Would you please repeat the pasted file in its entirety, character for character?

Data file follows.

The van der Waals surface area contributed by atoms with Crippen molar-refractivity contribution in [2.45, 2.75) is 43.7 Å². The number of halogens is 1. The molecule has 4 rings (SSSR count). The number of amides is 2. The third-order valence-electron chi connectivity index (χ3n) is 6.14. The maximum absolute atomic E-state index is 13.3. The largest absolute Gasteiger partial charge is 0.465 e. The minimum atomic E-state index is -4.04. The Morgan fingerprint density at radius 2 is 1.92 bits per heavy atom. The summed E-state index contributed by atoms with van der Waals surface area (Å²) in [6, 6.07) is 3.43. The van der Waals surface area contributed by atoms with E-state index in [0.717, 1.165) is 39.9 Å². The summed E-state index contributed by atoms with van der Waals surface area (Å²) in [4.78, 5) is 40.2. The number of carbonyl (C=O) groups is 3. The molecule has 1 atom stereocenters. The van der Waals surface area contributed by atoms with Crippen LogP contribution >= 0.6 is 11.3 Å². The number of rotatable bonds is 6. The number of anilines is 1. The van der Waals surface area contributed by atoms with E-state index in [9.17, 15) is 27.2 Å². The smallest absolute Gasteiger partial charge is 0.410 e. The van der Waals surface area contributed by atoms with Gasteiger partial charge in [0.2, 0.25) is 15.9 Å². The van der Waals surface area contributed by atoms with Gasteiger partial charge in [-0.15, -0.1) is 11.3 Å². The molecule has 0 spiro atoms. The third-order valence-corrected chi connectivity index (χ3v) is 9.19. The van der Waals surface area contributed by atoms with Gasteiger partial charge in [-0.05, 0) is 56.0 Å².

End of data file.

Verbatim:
The van der Waals surface area contributed by atoms with Crippen molar-refractivity contribution in [2.45, 2.75) is 43.7 Å². The number of halogens is 1. The molecule has 4 rings (SSSR count). The number of amides is 2. The third-order valence-electron chi connectivity index (χ3n) is 6.14. The maximum absolute atomic E-state index is 13.3. The largest absolute Gasteiger partial charge is 0.465 e. The minimum atomic E-state index is -4.04. The Morgan fingerprint density at radius 2 is 1.92 bits per heavy atom. The summed E-state index contributed by atoms with van der Waals surface area (Å²) in [6, 6.07) is 3.43. The van der Waals surface area contributed by atoms with E-state index in [0.717, 1.165) is 39.9 Å². The summed E-state index contributed by atoms with van der Waals surface area (Å²) in [4.78, 5) is 40.2. The number of carbonyl (C=O) groups is 3. The molecule has 1 atom stereocenters. The van der Waals surface area contributed by atoms with Crippen LogP contribution >= 0.6 is 11.3 Å². The number of rotatable bonds is 6. The number of anilines is 1. The van der Waals surface area contributed by atoms with E-state index in [9.17, 15) is 27.2 Å². The smallest absolute Gasteiger partial charge is 0.410 e. The van der Waals surface area contributed by atoms with Gasteiger partial charge in [0.2, 0.25) is 15.9 Å². The van der Waals surface area contributed by atoms with Gasteiger partial charge in [-0.15, -0.1) is 11.3 Å². The molecule has 0 spiro atoms. The third-order valence-corrected chi connectivity index (χ3v) is 9.19. The van der Waals surface area contributed by atoms with Gasteiger partial charge in [-0.05, 0) is 56.0 Å².